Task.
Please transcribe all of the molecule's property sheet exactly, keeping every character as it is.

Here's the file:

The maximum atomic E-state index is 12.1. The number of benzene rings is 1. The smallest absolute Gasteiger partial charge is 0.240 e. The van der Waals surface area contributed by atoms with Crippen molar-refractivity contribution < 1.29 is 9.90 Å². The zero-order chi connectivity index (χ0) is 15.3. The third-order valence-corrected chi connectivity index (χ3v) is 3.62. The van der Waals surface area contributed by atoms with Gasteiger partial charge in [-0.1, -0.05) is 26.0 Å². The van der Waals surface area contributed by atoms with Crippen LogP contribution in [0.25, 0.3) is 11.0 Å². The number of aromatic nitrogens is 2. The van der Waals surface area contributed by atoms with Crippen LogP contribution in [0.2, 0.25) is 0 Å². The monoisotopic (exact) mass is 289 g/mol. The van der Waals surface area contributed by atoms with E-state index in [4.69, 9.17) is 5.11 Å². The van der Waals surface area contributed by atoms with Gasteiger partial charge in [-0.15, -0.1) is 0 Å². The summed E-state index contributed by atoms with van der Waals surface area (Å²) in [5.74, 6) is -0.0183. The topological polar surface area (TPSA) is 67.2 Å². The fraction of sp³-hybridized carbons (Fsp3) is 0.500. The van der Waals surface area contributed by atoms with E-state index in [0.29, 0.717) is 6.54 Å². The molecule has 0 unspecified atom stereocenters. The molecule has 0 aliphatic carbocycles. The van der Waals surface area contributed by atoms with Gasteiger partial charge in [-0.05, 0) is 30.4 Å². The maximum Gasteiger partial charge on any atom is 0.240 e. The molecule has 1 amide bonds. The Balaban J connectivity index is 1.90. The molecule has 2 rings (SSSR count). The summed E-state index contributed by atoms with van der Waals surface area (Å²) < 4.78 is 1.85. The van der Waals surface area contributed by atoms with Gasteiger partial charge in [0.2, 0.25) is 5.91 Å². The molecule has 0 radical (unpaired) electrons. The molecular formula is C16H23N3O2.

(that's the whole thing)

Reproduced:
The maximum atomic E-state index is 12.1. The number of benzene rings is 1. The smallest absolute Gasteiger partial charge is 0.240 e. The van der Waals surface area contributed by atoms with Crippen molar-refractivity contribution < 1.29 is 9.90 Å². The zero-order chi connectivity index (χ0) is 15.3. The third-order valence-corrected chi connectivity index (χ3v) is 3.62. The van der Waals surface area contributed by atoms with Gasteiger partial charge in [-0.1, -0.05) is 26.0 Å². The van der Waals surface area contributed by atoms with Crippen LogP contribution in [0.25, 0.3) is 11.0 Å². The number of aromatic nitrogens is 2. The van der Waals surface area contributed by atoms with Crippen LogP contribution in [0.2, 0.25) is 0 Å². The monoisotopic (exact) mass is 289 g/mol. The van der Waals surface area contributed by atoms with E-state index in [4.69, 9.17) is 5.11 Å². The van der Waals surface area contributed by atoms with Gasteiger partial charge in [-0.15, -0.1) is 0 Å². The summed E-state index contributed by atoms with van der Waals surface area (Å²) in [5.74, 6) is -0.0183. The topological polar surface area (TPSA) is 67.2 Å². The fraction of sp³-hybridized carbons (Fsp3) is 0.500. The van der Waals surface area contributed by atoms with E-state index in [0.29, 0.717) is 6.54 Å². The molecule has 0 unspecified atom stereocenters. The molecule has 0 aliphatic carbocycles. The van der Waals surface area contributed by atoms with Gasteiger partial charge in [-0.05, 0) is 30.4 Å². The maximum Gasteiger partial charge on any atom is 0.240 e. The molecule has 1 amide bonds. The Balaban J connectivity index is 1.90. The molecule has 2 rings (SSSR count). The summed E-state index contributed by atoms with van der Waals surface area (Å²) < 4.78 is 1.85. The van der Waals surface area contributed by atoms with Gasteiger partial charge in [0.2, 0.25) is 5.91 Å². The molecule has 0 radical (unpaired) electrons. The molecular formula is C16H23N3O2.